She says: “We issued as much liquidity as necessary in order to bring the market rate close to our key policy rate.”
VTB’s Isakov, a former market operations official at the CBR, clarifies further. “The changes in volume of refinancing facilities are not a statement about the monetary policy stance but a technical operation to provide the banking sector liquidity to offset the impact of other factors affecting it, including net government spending. The CBR’s refinancing facilities are simply designed to ensure the functioning of the inter-bank payments system and to help banks meet their reserve requirements. If you don’t provide this liquidity, the inter-bank payments system would collapse.”
He adds: “The bigger challenge that Russia has to face is not that of insufficient demand but a need to adjust to a sizeable real terms-of-trade shock. CBR’s toolkit is not suitable for offsetting permanent external shocks. Blunt rate cuts would be counter-productive because they would cause inflation and further delay the adjustment.”
The economic debate in Moscow is impassioned, and some see the CBR as responsible for last year’s crisis. Gavrilenkov’s views fall outside consensus but they underscore the frenzied debate about the CBR’s policy course – the only anchor for growth at a time Russian financial conditions are, in some respects, the worst since Putin came into power in 2000.
Daily trading of stocks has fallen 80% over past four years, equity valuations are kissing 1997 levels, and foreign fixed investors have fled en mass. The CBR, according to observers, is the last bastion for economic orthodoxy since Kudrin left the finance ministry in 2011.
The CBR’s plan to build FX reserves also courted mild controversy when it was announced. Some analysts said the plan made a mockery of its free-float, given such interventions typically weaken the currency and could exacerbate inflation. What’s more, since CBR’s $500 billion target-level was expressed in absolute terms rather than in relation to a monetary target, such as import-cover or as a percentage of external debt, analysts inferred it was a Kremlin diktat.
However, the CBR has since softened the plan and staggered it over a longer timeframe, based on oil-price targets, among other factors. But the governor accepts the reserve-strategy should have been better communicated. “I agree 100% that we need to improve our communication because there were so many changes to monetary policy last year, and the analysts are used to a different, more stable policy. We need to improve.”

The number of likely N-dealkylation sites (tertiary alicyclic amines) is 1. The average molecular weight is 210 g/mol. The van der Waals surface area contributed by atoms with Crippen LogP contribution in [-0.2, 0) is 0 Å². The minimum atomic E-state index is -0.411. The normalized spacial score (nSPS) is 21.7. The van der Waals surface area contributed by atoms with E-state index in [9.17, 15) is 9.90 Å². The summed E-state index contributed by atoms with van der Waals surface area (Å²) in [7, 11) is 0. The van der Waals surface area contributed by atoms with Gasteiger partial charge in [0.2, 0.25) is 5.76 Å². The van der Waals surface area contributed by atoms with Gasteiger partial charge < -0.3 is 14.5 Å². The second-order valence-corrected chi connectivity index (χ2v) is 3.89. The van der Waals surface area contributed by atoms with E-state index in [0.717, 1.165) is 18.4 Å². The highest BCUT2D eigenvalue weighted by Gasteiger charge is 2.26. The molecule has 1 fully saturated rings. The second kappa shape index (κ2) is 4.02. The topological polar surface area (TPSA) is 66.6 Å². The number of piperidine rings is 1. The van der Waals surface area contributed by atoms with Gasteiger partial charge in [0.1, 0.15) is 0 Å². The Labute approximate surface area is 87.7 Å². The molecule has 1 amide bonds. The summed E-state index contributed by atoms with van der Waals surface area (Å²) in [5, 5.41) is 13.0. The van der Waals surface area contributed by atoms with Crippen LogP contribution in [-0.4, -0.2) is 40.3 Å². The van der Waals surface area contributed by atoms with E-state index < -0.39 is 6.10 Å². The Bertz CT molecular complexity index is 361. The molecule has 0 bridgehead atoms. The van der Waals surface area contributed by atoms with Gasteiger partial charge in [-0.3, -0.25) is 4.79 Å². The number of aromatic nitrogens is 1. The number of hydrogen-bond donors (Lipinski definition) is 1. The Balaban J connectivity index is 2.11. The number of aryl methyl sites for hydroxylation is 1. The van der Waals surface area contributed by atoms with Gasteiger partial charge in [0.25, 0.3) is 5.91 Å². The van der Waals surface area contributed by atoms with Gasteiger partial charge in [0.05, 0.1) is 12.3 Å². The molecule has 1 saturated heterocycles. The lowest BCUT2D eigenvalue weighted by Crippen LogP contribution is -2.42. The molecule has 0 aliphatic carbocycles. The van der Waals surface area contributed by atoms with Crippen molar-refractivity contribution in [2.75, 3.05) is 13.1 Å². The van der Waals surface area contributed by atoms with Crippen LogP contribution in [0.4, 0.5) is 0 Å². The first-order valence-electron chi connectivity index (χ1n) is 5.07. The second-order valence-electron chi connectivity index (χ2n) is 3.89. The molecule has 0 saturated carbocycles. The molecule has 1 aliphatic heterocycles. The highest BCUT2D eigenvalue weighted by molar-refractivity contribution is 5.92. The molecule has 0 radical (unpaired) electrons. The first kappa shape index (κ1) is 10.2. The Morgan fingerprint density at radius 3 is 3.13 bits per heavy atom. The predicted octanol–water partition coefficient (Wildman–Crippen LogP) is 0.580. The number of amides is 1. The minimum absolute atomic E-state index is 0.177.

Economists and traders say the CBR has sharpened its communications in recent months, by, for example, spelling out its inflation-targeting regime in more detail. But the suspicion that it follows a discretionary approach rather than ex-ante rules remains.
In any case, the monetary guardian’s current FX- and inflation policy course will be derailed if oil prices fall further.
Bankers are worried that a prolonged era of low oil prices at $45 a barrel, for example, could devastate the financial system in the coming years. In January, Sberbank president German Gref warned: “That [oil-price prospect] means that the government will recapitalize banks and increase its stakes in them, and banks will buy industrial enterprises to turn into financial-industrial groups. Then all our economy will be the state.”
To Putin’s detractors, and critics of Russia’s economic model, more generally, the latter point is key: the fall in the oil price, which delivers half of state revenues, threatens the social contract for Putin whereby Russian citizens support the president in favour of economic and domestic security. Sanctions against oligarchs, fiscal constraints, and the lack of credit to finance another consumption boom – which in the last cycle was oiled through international channels, as Russian banks and corporates became large net external debt issuers – in theory undermine his rule.
Moscow financiers downplay some of the more-bearish rhetoric from reformists, saying it’s designed to increase leverage for structural reform despite the up-front political costs. The prospect of an upcoming financial crisis is remote, they say. After all, oligarchs subject to sanctions only have net wealth of $25 billion combined, bank deposits are growing, while a large portion of external debt issuance has been used to finance foreign acquisitions with little domestic benefit, aside from the net investment income boosting the current account.
The stock of foreign debt has fallen from $732 billion in August 2014 to a manageable $550 billion today. Since 2006, the state’s share of the economy has grown from 38% of GDP to around 50% – and much higher in transport, banking, and commodities – while SMEs represent 20% down from 30% in 2012.
The consensus view is that reforms are unlikely until Putin establishes a new mandate at the 2018 elections. There have been rumours of a Kazakh-style move to bring the election forward to 2017, but this looks a remote possibility.
Establishment liberals such as Sberbank’s Gref and Kudrin are typically pitted against more statist-orientated figures such as Igor Sechin, the Rosneft chairman, and until his removal, Vladimir Yakunin, head of Russian Railways. The latter’s dethroning in late-August is interpreted by Kremlin observers as a bid by Putin to reshuffle his inner circle and heap pressure on state companies to boost productivity amid tight fiscal cash-flows.